But the mood of the team jumped significantly when a bearded leader finally showed up for practice.

"They all said I looked like Harrison Ford from The Fugitive," chirped Strahan. "The guys jumped on me from the beginning, they haven't let up, and that is what it is all about. It's about family, and these guys understood what I was going through and hopefully they play long enough where they can get to the point where they have that decision to make. ... But it just boiled down to the fact that I looked and said, 'Hey, I want to play,' and I decided that I wanted to play. I wanted to get in here before I changed my mind."

When reporters asked if not having a Super Bowl ring was a factor, Strahan agreed. "I have Marshall Faulk and Warren Sapp and all those guys hitting me up all the time," he said. "I actually saw Marshall quite a bit this off-season. Those guys have the rings, so when I say to them, 'Hey Marshall, how is it to retire?' 'Great.' Yeah, you have a ring; it is a lot easier to leave that way. It is definitely something I want, hopefully something we can get here, and that is why I am here."

By September the pieces were in place.

But perhaps the most telling change was in taskmaster Coughlin himself. His "my way or the highway" grip loosened. For the first time in his diverse coaching career, he asked players to vote in secret ballots for permanent captains. The election results: Strahan and Antonio Pierce on defense; Manning and O'Hara on offense; and punter Jeff Feagles for special teams.

"I have certainly addressed issues that were brought to my attention," said Coughlin. "I have been at this for a long time and I believe that there is a certain way that these things are done. I think I can approach many things from a little bit different standpoint. To be honest with you, I thought over the course of the last eight games [last year] that in order to keep our team going ... a lot of my approach changed. Those are things you would not know anything about. I have changed, but I also have things that I believe in, that I will hold true."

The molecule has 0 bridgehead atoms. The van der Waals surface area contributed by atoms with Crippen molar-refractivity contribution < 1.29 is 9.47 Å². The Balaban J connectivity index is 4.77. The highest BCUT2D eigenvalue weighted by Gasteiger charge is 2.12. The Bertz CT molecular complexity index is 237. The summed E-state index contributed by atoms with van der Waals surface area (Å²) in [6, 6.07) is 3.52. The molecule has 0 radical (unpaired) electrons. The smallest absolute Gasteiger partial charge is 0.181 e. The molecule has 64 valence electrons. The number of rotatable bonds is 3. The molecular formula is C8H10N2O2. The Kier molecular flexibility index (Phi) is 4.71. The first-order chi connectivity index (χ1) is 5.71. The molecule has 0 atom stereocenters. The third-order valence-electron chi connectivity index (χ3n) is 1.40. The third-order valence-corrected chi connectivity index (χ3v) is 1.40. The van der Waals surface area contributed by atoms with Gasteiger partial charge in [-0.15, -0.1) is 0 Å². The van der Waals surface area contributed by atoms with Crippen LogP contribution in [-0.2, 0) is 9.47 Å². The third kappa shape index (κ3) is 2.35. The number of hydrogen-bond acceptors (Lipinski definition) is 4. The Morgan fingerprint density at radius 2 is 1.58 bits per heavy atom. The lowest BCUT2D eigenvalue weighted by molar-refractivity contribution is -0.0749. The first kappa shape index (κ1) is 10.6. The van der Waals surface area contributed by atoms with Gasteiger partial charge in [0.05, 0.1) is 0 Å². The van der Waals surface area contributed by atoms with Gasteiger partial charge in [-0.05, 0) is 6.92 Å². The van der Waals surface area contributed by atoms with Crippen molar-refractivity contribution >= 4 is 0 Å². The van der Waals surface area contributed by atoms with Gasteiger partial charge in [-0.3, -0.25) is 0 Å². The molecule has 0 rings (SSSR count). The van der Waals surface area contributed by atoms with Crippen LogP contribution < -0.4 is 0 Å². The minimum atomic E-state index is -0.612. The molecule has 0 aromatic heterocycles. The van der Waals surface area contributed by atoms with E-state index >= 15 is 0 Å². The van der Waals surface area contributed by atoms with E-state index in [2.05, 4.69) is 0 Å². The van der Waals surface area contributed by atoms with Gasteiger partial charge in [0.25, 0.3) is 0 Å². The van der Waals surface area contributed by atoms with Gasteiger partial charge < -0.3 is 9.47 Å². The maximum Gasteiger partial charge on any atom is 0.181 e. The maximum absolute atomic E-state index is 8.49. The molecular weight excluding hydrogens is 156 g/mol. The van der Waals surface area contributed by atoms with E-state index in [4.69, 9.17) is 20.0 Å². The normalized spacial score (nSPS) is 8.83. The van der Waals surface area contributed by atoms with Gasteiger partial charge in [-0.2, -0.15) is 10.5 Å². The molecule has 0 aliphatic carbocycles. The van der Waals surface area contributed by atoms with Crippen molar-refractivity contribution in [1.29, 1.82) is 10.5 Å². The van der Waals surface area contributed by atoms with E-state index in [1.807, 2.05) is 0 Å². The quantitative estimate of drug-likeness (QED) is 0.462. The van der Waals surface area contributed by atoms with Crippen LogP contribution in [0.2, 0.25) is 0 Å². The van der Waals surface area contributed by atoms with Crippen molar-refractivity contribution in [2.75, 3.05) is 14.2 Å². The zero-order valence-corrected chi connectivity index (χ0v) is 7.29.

Despite the cozier feelings, critics raised questions about the team's identity and their ability to win. "A lot of people don't know what to expect from this team," a writer said to Coughlin. "That's probably good," he answered. "Because what we would really like to do — and I've talked to our team about it — is let our playing do our talking for us and not spend so much time trying to explain who we are, where we are. Let's just play the game — talk is cheap — let's play the game."

The Giants opened the regular season in Dallas against the longtime rival Cowboys, and immediately, injuries cast a shadow on the club.

In a 45–35 loss, both Osi Umenyiora, a talented defensive end who was being mentored by Strahan, and Jacobs sustained knee injuries. Manning was 28-for-41 and threw four touchdowns, three to Burress, but sprained his shoulder. Backup Jared Lorenzen had to come in late in the game. A missed call angered Coughlin and brought out the "what-ifs."

"Late in the game, as poorly as we played on defense, we had an opportunity to win. ... It is 38–35, third-and-7, they have an illegal procedure penalty, which is very obvious but not called, and they have a 51-yard touchdown. It would have been third-and-12, what happens there? You are going to have to punt the ball if you don't convert and then what happens? That having been said, we did not play very well on defense. We weren't as physical as we have been. We weren't as penetrating with our pressures. The quarterback only had a couple of times when he was hurried at all, we are disappointed in that. ... We made a lot of big plays; we gave up a lot of big plays. We got outstanding performances out of a few people. Eli was very accurate. He had the ball on the money an awful lot of the time. He was under control in the game; made some outstanding throws even when he was pressured. There were a lot of young guys who got their first experience in the National Football League, and I think they will be better for it the next time we line up and play. I am disappointed. I am not discouraged."